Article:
Shooting the METE MC9 at typical defensive distances proved to be more than adequate. Grouping shot patterns at 10 yards would easily keep within 3-4 inches unless you fired up the shot timer where they would open up rapidly.
But even under pressure and from a drawing position it was still easy to score several sequential hits in a kill zone with reliability. Surely more practice would yield even better results.
The MC9 fits well in my hands, and with the customizable options, I think it can fit well in most hands. I found the 12-round magazine easier to conceal, but not as comfortable to shoot with due to the smaller grip area.
The larger 15-round magazine gave better purchase but could also cause printing issues when carrying the pistol if you are a smaller person. The beauty is that you can choose which way works better for you.
The controls were great, slide release and mag-button are easily accessed from the firing position. And the pistol points very well, requiring little adjustment when presenting it to fire. The texture of the grip allows good control of the gun and recoil management, and the slide detail allows positive command of loading operations.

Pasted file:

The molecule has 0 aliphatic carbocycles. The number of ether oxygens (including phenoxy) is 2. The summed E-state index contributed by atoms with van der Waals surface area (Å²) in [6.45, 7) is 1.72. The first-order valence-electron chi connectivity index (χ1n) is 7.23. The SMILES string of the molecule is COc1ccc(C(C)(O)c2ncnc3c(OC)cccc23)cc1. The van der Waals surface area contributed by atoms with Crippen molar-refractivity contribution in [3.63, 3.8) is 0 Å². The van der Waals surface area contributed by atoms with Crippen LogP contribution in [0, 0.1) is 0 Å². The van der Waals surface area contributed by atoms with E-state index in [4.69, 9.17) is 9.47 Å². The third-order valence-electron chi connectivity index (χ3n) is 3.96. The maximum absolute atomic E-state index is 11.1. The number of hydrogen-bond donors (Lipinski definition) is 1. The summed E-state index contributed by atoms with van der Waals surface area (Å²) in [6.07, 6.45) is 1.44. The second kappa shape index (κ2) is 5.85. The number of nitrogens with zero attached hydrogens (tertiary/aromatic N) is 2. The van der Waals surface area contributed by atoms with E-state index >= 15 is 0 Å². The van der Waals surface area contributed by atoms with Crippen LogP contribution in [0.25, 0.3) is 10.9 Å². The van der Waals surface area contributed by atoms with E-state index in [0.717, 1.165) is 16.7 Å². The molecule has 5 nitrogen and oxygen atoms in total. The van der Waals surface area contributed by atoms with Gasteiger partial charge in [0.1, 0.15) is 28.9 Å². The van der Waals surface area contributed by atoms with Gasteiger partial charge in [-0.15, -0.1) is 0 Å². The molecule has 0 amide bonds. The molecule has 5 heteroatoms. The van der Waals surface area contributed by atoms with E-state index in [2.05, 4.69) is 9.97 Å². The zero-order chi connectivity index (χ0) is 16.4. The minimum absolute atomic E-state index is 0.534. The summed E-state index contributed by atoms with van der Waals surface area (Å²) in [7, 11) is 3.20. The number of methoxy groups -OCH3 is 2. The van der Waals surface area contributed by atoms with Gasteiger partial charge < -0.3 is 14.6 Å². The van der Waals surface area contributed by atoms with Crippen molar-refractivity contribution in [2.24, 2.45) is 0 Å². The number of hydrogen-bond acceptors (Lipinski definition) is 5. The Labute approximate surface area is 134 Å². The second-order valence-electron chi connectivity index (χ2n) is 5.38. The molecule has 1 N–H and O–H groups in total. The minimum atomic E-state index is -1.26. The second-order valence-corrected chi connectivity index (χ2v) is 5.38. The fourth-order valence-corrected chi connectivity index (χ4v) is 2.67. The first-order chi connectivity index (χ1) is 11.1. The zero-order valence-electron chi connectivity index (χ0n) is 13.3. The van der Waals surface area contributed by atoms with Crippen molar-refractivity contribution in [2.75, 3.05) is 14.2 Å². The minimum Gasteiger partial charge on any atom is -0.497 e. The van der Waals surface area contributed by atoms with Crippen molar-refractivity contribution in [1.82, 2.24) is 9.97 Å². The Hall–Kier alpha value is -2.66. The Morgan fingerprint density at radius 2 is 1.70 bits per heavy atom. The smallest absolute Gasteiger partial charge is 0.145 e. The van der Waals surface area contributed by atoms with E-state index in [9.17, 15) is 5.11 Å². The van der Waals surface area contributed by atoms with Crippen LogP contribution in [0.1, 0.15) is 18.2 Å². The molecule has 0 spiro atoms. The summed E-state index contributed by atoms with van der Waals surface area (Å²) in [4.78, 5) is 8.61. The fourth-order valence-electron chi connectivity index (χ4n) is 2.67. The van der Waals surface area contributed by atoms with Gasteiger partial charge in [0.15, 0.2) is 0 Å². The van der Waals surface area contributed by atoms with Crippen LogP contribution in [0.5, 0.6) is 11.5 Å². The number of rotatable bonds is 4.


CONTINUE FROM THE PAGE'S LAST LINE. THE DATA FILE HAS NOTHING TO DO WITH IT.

The feature-rich METE MC9 has a lot of positive attributes that most shooters can appreciate. I am a big fan of the adjustable backstraps, and magazine options if you can’t tell already. But the optics-ready slide also gives you a great deal of adaptability, without giving up co-witnessing your iron sights.
The ambidextrous configuration will agree with those of you born in the wrong handedness, and it’s easily done using the provided tools. As a CCW pistol the MC9 has almost everything you need, the accessory rail allows the addition of a compact weapon light. And the chamber indicator can be felt in the darkness of night should you need to use it.
The accessory package that comes with the MC9 also adds a bit of value, while the holster is a bit ho-hum, it is certainly usable and better than nothing. And with a street price of $439.99, there is a strong value proposition for the little Canik.